I'm a transfer student who is working to obtain a Bachelor's in Music Education with a Vocal Emphasis.
I like Lee, but I am also a realist. That said, one of the problems with people's perception of Lee is that people either think everything is great and wonderful or they criticize Lee for the wrong things. (There's little in-between, in other words.) What do I mean by the wrong things?
1. Lee is a Christian school, founded by the Church of God in Cleveland. Therefore, there are rules you will need to follow, like going to chapel, not having premarital sex, etc. Lee isn't going to change that anytime soon, so get used to it. That said, Lee students enjoy lots of freedom and, particularly for upperclassmen, some of the rules aren't very strictly enforced, especially if you live off campus. Many of my friends do enjoy drinking and smoking.
2. Lee is a small private school. Therefore, Lee does not have the resources other schools, like large state schools such as UTK, have. You aren't going to have a ton of wiggle room as far as class times, for instance. That said, people are generally helpful and the president of the university is extremely receptive to the needs of the student body (there's even an "Ask the President" chapel). We do have good resources for what you will need to accomplish while here and are making considerable progress.
3. Lee's a work in progress. In all honesty, Lee is just beginning to come into its own as a university. The three primary departments are Religion, Music, and Education. Close behind those are Psychology and Business. Even in the good departments, however, there is progress to be made, particularly in terms of reputation with other schools and intercollegiate competitions/conferences in various fields.
I'm not saying that any one person's experience was wrong, but many times, I'm assailed with complaints that could have been easily resolved in the "deciding where to go for college" stage had that person realistically evaluated what they wanted in a school compared to what Lee would provide.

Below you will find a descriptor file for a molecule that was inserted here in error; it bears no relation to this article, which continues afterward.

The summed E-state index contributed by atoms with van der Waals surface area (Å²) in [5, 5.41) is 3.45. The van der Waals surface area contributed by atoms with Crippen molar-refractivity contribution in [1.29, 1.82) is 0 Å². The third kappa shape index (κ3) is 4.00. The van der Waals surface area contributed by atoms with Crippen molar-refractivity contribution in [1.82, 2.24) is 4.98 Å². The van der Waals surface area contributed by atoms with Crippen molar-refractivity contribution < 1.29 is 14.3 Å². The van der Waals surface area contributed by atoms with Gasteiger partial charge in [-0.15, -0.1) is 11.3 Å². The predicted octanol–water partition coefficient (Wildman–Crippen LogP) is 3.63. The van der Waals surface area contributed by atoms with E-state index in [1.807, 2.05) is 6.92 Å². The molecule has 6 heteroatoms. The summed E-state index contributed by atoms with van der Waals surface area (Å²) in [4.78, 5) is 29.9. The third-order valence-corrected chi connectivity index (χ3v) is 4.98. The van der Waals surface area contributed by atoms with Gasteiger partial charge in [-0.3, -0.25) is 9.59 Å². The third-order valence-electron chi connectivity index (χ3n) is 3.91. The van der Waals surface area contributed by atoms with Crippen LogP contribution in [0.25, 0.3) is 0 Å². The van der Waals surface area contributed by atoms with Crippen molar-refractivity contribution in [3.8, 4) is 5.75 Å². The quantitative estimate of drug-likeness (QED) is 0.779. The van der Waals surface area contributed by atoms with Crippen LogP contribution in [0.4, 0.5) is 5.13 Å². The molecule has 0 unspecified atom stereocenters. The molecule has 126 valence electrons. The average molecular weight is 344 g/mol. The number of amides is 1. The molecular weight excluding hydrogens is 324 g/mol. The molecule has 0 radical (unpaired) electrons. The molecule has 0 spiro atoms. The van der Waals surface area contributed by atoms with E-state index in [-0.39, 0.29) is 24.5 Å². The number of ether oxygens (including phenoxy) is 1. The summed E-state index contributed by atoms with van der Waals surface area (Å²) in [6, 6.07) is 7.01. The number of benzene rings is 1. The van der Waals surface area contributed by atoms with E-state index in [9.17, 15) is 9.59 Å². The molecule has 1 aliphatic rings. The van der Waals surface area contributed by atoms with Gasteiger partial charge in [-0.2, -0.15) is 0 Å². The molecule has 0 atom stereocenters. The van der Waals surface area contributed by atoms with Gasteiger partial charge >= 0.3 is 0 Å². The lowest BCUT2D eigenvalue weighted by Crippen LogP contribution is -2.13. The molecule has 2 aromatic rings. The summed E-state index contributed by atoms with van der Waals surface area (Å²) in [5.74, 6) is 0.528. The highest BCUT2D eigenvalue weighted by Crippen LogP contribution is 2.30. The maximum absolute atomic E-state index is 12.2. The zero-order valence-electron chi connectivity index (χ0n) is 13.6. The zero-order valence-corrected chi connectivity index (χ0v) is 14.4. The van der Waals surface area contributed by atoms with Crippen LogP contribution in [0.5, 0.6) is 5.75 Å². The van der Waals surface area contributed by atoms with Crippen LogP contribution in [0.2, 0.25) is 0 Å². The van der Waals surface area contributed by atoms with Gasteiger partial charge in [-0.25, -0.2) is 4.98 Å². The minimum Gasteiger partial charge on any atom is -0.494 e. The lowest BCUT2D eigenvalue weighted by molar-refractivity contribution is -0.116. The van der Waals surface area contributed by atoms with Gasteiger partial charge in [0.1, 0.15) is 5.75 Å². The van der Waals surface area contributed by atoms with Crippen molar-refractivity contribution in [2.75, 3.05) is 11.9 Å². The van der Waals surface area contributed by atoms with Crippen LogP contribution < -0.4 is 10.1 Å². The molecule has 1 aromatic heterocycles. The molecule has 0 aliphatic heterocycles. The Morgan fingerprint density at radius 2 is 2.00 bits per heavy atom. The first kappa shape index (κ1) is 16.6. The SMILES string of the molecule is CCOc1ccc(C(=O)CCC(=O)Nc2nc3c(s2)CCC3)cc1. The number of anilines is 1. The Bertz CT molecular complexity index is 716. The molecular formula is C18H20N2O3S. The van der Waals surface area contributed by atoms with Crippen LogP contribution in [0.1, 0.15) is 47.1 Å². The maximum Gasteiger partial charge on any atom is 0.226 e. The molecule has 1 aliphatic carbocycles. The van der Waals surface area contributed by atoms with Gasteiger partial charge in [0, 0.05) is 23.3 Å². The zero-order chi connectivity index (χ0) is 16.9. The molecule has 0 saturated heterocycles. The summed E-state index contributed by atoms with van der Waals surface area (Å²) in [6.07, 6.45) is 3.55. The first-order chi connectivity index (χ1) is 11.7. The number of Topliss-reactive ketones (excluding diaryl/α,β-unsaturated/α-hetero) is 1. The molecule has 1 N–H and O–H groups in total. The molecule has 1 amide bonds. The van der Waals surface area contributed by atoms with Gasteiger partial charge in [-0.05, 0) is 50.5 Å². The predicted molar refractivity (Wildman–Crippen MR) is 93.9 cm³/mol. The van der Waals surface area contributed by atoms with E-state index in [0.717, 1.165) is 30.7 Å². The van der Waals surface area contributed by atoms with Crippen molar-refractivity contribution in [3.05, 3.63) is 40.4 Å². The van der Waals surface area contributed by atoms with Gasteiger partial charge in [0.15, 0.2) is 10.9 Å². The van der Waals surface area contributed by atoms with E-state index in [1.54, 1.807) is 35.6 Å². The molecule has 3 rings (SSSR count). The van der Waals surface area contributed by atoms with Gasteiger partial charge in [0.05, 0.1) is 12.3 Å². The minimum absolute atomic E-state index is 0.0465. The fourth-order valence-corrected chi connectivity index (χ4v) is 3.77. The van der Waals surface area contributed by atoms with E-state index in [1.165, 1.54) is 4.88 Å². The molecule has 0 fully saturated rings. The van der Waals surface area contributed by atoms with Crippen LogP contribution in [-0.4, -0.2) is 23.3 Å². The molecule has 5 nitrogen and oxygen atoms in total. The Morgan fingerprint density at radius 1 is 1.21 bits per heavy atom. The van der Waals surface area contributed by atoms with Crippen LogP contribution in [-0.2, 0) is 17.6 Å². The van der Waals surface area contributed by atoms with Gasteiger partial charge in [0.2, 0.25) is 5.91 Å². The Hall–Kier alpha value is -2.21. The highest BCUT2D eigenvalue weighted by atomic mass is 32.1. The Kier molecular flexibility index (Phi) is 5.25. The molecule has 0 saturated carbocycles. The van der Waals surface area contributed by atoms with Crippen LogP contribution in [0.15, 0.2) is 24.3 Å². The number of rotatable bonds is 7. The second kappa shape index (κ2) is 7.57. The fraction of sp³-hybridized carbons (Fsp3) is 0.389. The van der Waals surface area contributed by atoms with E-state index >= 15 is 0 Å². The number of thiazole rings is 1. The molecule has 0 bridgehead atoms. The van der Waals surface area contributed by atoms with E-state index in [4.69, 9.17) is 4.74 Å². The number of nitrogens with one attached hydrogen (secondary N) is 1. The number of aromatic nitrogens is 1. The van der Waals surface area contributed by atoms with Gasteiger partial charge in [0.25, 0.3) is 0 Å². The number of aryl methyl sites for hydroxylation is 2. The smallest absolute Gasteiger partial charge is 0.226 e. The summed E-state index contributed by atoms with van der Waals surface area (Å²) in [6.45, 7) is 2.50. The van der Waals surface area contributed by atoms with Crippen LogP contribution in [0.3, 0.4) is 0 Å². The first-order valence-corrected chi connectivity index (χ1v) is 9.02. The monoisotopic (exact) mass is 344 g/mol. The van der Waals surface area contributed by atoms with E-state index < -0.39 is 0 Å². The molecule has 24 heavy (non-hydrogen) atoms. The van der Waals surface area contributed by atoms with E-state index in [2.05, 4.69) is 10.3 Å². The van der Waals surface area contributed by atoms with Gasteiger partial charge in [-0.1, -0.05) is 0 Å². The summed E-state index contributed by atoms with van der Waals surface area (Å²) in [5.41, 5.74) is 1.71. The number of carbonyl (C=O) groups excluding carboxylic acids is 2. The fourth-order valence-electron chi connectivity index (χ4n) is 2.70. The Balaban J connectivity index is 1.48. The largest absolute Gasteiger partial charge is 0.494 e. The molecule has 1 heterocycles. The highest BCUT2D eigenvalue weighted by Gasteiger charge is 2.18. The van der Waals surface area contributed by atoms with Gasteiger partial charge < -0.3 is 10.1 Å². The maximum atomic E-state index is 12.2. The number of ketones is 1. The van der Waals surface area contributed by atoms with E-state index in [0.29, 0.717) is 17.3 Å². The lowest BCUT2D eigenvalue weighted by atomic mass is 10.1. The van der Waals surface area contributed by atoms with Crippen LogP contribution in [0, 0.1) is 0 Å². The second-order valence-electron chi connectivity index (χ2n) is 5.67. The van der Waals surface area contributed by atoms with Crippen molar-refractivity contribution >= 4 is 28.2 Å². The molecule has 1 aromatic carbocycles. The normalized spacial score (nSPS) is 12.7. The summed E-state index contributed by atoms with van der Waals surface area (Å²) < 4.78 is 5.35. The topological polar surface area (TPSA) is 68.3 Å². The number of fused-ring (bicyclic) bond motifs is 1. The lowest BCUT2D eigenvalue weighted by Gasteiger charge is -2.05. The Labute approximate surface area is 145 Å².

*Lee basically has a total acceptance rate; that is, you are very likely to get in. That said, the average ACT/SAT scores has risen steadily with each new class.
*Lee's not a very difficult school. Some classes may be difficult, but making good grades, if you apply yourself, shouldn't be a challenge for someone who excelled in high school. That doesn't mean you can shirk your responsibilities, though, and some professors are very academically intensive (and, somewhat ironically, those are some of the best loved).
*Generally speaking, the faculty is awesome. You will build relationships with many of them while you are at Lee. I happen to think most are highly qualified teachers, since I've only met one or two that I felt was incompetent, which isn't something you can say for all schools. Also, even if you don't care for their teaching style, they are often more than willing to help and respond to your needs.
*I not thrilled with Cleveland, TN by any stretch of the imagination, but with Knoxville and Chattanooga close by, as well as Atlanta and Nashville only two hours away, you can always find something to do with your friends over weekends.
*Lee is a good size to me. At roughly 4,000 students, it's simultaneously familiar and new at the same time.
*Lee is one of the cheapest private Christian schools around. The reason for this is that the Church of God subsidizes the tuition rate there for all of its students. Still, you will need to take into account that scholarships will not be as abundant (though nor as competitive) as they are in large state schools. Also, budget in the fact that you will need a cross-cultural trip will cost an average of $4000.
*Parking is not the horror story many students will tell you. It only costs $25 (per year or semester, I don't remember), and chances are good, particularly after Freshman year, that your parking lot will be very close to your dorm. This is not the case at state schools, where you could pay $500 or more on a space far away from your dorm.
Final Words...When choosing a college, always keep in mind that you will live there at the college. The people there will be around you wherever you go. I didn't do that my first time, and took two years before correcting that mistake. Rankings are good, but they aren't everything. Also keep in mind that, when choosing a major, you have certain odds of getting a job in that field: in other words, make sure your odds are good.